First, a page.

The other day in the car we listened to this Robot or Not podcast about whether it’s better to have changing seasons or nice weather all the time. The New Englander in me immediately said “seasons,” though if I’m honest, I haven’t terribly missed those frigid Februaries and wet Marches too much since I moved West. (Fall colors, on the other hand? My tragic lost love.) I think the thing about living in a place like northern California, where the temperature changes maybe 25 degrees max, all year, is to be super in tune with the small changes: the few fall colors we get? Oh how I appreciate them. That chill in winter, when it’s below 40 in the morning? I’ll take it. And what passes for summer, and me having had the wherewithal to get up at six a.m. to write for an hour in that clear morning light FOR THREE WEEKS STRAIGHT NOW?

Yes, yes, yes.

Right now, in early June, we’ve got the warmest weather we’ll see all year?until late September, that is, when we get a second stretch of heat. In the middle? Fog. So when we have these warm summer days, it’s important to seize them:?the late light, the abundance of flowers, and mostly, the many fruits in our amazing garden.

The plums have come in, on the tail end of the oranges... Share on X

We get at least three strawberries a day…

This morning, a handful of tart blackberries…

Artichokes for dinner twice a week…

And in the stores, already, blueberries and peaches and nectarines and basil like you wouldn’t believe.

So I have to admit that while?I was all about meal planning and being organized and cooking ahead?and while overall this has been such a smart move?lately I’m into the easiest and loveliest of summer meals: a salad, an artichoke, a protein, a pile of rice. I’m stocking my kitchen with summer’s bounty, tons of which comes from my very own garden, and then I’m seeing what happens next.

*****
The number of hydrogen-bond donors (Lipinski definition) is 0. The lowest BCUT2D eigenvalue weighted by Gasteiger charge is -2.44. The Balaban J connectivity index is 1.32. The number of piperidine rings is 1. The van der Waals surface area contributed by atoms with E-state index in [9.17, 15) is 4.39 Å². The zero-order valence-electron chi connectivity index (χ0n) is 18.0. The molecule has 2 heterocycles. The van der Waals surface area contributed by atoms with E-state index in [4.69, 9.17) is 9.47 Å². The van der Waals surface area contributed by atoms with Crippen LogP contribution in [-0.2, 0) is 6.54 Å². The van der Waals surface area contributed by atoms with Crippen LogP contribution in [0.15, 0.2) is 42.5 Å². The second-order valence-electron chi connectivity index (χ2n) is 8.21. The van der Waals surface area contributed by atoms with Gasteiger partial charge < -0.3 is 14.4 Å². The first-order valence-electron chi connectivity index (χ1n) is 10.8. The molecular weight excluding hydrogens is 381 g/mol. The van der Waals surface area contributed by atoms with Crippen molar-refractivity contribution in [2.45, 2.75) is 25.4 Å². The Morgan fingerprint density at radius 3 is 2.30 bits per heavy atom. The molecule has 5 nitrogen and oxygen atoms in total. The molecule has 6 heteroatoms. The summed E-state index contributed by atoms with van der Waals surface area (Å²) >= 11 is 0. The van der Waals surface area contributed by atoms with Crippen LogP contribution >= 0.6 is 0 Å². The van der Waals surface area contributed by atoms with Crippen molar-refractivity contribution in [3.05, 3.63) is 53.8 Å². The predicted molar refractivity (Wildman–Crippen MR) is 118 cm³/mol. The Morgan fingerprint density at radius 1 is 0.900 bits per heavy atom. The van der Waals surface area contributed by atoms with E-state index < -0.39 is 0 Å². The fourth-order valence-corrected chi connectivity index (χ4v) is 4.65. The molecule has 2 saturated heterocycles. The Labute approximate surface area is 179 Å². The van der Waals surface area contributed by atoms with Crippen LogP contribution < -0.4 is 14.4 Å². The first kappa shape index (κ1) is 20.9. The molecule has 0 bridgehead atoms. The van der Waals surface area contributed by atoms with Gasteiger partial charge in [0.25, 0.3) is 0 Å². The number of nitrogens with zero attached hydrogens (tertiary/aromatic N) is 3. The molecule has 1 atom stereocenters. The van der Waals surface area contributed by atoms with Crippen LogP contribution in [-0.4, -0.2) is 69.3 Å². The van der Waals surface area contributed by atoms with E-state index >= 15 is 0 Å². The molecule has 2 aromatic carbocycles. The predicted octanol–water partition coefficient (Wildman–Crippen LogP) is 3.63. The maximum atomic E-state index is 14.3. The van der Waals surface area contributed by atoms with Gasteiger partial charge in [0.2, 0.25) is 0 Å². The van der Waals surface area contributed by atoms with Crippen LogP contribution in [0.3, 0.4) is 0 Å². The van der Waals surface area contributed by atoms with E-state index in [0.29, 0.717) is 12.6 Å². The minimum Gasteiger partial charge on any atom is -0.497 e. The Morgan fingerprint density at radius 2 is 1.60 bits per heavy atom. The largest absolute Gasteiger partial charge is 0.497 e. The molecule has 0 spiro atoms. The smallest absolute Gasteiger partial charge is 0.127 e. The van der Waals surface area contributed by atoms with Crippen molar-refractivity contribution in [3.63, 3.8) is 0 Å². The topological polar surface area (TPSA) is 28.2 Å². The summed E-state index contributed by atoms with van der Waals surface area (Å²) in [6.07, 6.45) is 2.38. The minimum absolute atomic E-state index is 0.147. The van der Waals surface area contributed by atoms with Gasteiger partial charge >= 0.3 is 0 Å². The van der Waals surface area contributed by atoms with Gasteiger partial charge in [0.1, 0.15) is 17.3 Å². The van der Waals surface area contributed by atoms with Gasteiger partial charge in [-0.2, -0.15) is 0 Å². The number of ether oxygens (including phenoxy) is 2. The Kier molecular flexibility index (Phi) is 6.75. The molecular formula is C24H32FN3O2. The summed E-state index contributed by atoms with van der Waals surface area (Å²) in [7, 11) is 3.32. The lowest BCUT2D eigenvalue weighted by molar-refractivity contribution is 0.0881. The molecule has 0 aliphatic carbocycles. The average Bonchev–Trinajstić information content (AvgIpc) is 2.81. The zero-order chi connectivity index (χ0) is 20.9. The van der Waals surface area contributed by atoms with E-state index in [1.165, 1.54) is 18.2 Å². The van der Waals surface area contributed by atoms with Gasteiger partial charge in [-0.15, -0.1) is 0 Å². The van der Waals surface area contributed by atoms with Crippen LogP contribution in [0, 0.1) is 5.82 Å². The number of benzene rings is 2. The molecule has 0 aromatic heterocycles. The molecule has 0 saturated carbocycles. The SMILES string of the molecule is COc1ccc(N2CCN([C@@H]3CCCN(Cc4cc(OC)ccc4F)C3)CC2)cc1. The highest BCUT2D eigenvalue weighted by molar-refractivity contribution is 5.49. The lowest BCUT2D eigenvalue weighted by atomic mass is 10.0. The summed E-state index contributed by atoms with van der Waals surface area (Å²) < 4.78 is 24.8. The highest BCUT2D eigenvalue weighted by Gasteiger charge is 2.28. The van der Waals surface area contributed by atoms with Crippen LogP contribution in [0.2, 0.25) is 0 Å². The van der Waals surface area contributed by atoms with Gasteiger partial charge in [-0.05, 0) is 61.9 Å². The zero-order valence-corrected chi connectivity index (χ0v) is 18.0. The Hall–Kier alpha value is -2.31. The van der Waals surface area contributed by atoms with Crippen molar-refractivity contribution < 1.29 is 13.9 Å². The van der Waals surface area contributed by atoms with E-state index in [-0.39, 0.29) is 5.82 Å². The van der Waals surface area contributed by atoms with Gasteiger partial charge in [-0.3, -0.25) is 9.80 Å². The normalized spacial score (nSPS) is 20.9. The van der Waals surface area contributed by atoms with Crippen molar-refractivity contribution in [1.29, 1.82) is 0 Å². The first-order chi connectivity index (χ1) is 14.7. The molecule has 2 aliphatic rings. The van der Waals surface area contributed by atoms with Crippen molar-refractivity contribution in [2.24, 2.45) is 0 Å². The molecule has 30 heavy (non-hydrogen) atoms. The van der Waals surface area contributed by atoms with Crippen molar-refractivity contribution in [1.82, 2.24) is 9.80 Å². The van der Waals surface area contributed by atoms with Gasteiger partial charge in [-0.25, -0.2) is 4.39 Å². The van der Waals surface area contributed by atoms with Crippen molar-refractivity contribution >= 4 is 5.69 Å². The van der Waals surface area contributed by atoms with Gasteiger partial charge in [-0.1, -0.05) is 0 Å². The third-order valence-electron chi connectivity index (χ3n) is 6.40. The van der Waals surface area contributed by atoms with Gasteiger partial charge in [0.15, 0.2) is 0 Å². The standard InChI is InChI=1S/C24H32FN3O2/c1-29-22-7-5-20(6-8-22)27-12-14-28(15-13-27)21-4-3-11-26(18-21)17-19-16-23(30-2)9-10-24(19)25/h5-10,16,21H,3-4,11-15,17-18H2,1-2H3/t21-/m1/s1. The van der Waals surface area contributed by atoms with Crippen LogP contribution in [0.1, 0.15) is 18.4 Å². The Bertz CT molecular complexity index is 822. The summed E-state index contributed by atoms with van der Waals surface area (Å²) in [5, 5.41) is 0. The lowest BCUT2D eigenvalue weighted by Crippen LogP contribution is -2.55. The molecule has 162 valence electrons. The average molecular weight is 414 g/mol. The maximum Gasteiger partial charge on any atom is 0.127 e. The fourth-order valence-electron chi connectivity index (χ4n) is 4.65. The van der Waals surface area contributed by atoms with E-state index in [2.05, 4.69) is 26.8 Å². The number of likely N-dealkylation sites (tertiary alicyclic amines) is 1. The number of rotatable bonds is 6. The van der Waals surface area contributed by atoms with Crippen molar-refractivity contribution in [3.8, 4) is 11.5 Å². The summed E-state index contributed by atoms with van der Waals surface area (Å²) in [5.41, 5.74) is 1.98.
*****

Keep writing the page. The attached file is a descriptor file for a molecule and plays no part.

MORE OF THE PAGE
It’s kind of like writing a poem. A summer one.

Speaking of which: I’ve got a mini book tour going! I read in Santa Barbara last week, and I’ll be in Davis, California, tonight. Next week, I’ll feature at the Voz sin Tinta reading series in San Francisco. Over the summer I’ll hit Portland, Maine, and I’m hoping for the other Portland in the fall. You can stay up to date on my comings-and-goings on my new Little Prayers Book Tour page.??

And if you wanted a copy of my book and haven’t yet gotten one, The Bookmobile is coming! I’ll be signing and sending books in the month of June. Drop me a line via my contact page for details.

And wherever you are, enjoy a gorgeous summer meal. (Unless you’re in the southern hemisphere, I suppose.)


You might also enjoy:

What the Fork is for Dinner?

Gluten-Free Cranberry Thumbprint Cookies

Domestic Bliss?

National Poetry Month Interview with Me!

Announcing Little Prayers, the debut poetry collection by Susie Meserve (Blue Light Press, 2018).

This terrific blogger named Jess Witkins interviewed me about my new poetry collection,?Little Prayers. There’s a book giveaway, too. Here’s a teaser:

Jess: Why do you think poetry is important today??

Me: I think poetry asks us to tap into a different part of our brains than prose does. It demands and requires more intangibility. I remember well the time my mom told me she liked my poems but felt like she didn?t understand them. I told her she didn?t need to, that she should just appreciate what she got out of them. She told me later how freeing that was for her, that me giving her permission not to work too hard took away a lot of her anxiety and allowed her to just sit with the lines and enjoy them. I think that?s one of the things that?s hardest about poetry?we don?t always ?get it? in the way we might, say, a novel or a memoir, and maybe that?s why people run away from it. We don?t want to feel stupid or like we?re missing something. We want clarity, answers. Because poetry often raises?questions.?But?I think that?s a really good thing! Poetry can open us up to mystery and abstraction, which is good for our brains and our hearts. And the music of poetry?learning to hear it?is essential for anyone wanting to write or appreciate good writing.

I hope you’ll read it, and, if it feels right, share on Twitter, Facebook, Google+, or wherever you social media.

Little Prayers Poetry: An Interview with Susie Meserve

Spring Break is For Lovers, OR: What I Learned About Wisdom When I Had a Few Days Off

Spring Break is For Lovers, OR: What I Learned About Wisdom When I Had a Few Days Off

Ah, spring break?scantily clad humans cavorting in tropical places, drinking too much. Or: if you have children, a chaotic trip to Disneyland. No?Legoland.

Or, if you’re me, an entire week to yourself.

The way our calendar works, my spring break falls a week before the kids’, and if this was once a little frustrating (I want my trip to Hawaii too, yo), in the last two years I’ve come to see it as The. Best. Thing. Ever. Basically, I have a week of paid vacation while everyone else’s life trundles on. Of course this year I was determined to make the best of it: writing, organizing my house, a decent nap or two, some good books, a yoga class, a haircut, what-have-you.